“In a recent study of 101 dogs with hyperadrenocorticism, diabetes mellitus, or both disorders, 42% had UTI diagnosed by urine culture. UTI was present in 46% of dogs with hyperadrenocorticism, 37% of dogs with diabetes mellitus, and 50% of dogs with both disorders. E. coli was the most common bacterium isolated, present in 69% of dogs. Clinical signs of dysuria or pollakiuria were present in <5% of the dogs with UTI, and 19% of dogs with positive cultures had neither pyuria nor bacteriuria on urinalysis.”
Instead of just a urinalysis, you should request that a urine culture and sensitivity be done in order to determine for sure whether or not your dog has a urinary tract infection and if so, the proper antibiotics to use for treatment. Usually, a culture is done on urine that is collected from the dog through cystocentesis, using a needle and syringe to collect the urine directly from the bladder. This will help to insure a sterile sample and reliable results. This sample can then be sent off to a laboratory to see if bacteria are present and also to identify the type of bacteria. The second part of this test is to find what drugs the bacterium is sensitive to in order to select the correct antibiotic to treat the UTI.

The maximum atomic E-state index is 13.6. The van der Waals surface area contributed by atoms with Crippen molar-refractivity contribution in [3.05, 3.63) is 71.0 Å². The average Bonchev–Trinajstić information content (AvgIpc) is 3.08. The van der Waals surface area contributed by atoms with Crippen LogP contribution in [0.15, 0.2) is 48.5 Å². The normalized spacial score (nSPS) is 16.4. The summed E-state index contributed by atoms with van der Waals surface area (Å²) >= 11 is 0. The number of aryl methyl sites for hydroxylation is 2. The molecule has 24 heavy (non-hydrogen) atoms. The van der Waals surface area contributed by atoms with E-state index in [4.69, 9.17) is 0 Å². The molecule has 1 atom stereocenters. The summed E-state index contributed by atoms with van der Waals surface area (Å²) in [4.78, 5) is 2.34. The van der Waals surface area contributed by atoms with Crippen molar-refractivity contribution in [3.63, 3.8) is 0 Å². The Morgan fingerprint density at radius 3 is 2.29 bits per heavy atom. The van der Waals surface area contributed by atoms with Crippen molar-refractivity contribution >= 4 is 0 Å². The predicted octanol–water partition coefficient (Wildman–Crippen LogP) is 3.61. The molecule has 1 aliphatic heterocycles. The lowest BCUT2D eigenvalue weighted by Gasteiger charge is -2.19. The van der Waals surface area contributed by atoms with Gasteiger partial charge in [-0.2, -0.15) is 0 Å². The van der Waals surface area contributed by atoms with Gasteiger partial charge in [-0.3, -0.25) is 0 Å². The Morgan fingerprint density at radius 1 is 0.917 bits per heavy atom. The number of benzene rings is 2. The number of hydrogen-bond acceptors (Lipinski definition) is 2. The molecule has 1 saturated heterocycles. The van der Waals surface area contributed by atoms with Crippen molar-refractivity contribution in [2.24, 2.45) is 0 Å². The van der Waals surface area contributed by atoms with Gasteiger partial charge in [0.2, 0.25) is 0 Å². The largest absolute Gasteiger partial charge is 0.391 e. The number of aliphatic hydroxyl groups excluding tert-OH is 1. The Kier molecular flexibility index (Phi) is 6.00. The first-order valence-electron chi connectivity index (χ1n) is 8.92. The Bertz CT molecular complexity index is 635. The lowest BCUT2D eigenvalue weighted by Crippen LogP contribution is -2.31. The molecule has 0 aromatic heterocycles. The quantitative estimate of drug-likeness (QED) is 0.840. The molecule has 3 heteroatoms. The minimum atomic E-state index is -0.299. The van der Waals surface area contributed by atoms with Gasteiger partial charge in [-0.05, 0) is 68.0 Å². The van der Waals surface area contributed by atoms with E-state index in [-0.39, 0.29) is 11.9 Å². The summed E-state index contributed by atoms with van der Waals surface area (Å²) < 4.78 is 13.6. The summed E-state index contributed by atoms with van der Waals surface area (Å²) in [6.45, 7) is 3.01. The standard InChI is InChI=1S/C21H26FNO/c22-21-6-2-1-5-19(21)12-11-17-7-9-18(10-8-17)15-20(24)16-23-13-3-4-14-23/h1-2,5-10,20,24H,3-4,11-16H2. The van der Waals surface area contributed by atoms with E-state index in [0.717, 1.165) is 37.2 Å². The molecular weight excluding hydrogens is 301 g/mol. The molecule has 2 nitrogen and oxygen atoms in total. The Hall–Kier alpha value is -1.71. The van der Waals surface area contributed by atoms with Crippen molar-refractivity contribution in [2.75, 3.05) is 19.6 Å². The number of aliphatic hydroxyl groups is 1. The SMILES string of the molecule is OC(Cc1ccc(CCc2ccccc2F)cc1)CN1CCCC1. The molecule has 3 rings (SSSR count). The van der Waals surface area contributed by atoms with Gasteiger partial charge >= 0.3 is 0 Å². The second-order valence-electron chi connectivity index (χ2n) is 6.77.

The three biggest mistakes seen in UTI treatment are:
– Incorrect diagnosis (not finding any bacteria through urinalysis and thus believing no infection is present)
– Using the wrong antibiotic (different bacteria need very specific antibiotics to be effective)
– Not using antibiotics long enough (generally UTIs can be very persistent and difficult to treat)
“Bacterial relapse can be due to the administration of the wrong antibiotic, too low of a dose or given for too short a duration.”